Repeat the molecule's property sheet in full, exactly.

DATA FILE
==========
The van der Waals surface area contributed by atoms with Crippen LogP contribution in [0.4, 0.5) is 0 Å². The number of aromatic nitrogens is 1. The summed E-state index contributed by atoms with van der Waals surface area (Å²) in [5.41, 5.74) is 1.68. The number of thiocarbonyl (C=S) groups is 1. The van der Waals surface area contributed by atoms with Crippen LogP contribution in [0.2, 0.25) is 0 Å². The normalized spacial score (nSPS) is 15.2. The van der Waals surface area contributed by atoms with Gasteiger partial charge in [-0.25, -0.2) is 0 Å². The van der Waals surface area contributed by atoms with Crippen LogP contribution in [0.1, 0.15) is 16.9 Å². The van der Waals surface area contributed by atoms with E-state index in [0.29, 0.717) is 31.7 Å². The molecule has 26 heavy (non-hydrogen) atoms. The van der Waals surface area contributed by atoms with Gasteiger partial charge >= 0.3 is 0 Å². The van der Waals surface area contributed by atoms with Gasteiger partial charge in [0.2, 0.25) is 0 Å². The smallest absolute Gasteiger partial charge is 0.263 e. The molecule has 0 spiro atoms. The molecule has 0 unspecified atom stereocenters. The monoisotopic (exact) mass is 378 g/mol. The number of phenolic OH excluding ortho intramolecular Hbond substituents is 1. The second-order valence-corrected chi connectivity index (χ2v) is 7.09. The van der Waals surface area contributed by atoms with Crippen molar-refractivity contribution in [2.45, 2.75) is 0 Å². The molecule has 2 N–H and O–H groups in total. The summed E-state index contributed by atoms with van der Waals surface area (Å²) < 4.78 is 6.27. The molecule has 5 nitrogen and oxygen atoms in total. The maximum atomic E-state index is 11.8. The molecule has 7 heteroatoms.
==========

The van der Waals surface area contributed by atoms with Crippen LogP contribution in [0.4, 0.5) is 0 Å². The number of aromatic nitrogens is 1. The summed E-state index contributed by atoms with van der Waals surface area (Å²) in [5.41, 5.74) is 1.68. The number of thiocarbonyl (C=S) groups is 1. The van der Waals surface area contributed by atoms with Crippen LogP contribution in [0.2, 0.25) is 0 Å². The normalized spacial score (nSPS) is 15.2. The van der Waals surface area contributed by atoms with Gasteiger partial charge in [-0.25, -0.2) is 0 Å². The van der Waals surface area contributed by atoms with Crippen LogP contribution in [0.1, 0.15) is 16.9 Å². The van der Waals surface area contributed by atoms with E-state index in [0.29, 0.717) is 31.7 Å². The molecule has 26 heavy (non-hydrogen) atoms. The van der Waals surface area contributed by atoms with Gasteiger partial charge >= 0.3 is 0 Å². The van der Waals surface area contributed by atoms with Gasteiger partial charge in [0.2, 0.25) is 0 Å². The smallest absolute Gasteiger partial charge is 0.263 e. The molecule has 0 spiro atoms. The molecule has 0 unspecified atom stereocenters. The monoisotopic (exact) mass is 378 g/mol. The number of phenolic OH excluding ortho intramolecular Hbond substituents is 1. The second-order valence-corrected chi connectivity index (χ2v) is 7.09. The van der Waals surface area contributed by atoms with Crippen molar-refractivity contribution in [2.45, 2.75) is 0 Å². The molecule has 2 N–H and O–H groups in total. The summed E-state index contributed by atoms with van der Waals surface area (Å²) < 4.78 is 6.27. The molecule has 5 nitrogen and oxygen atoms in total. The maximum atomic E-state index is 11.8. The molecule has 7 heteroatoms.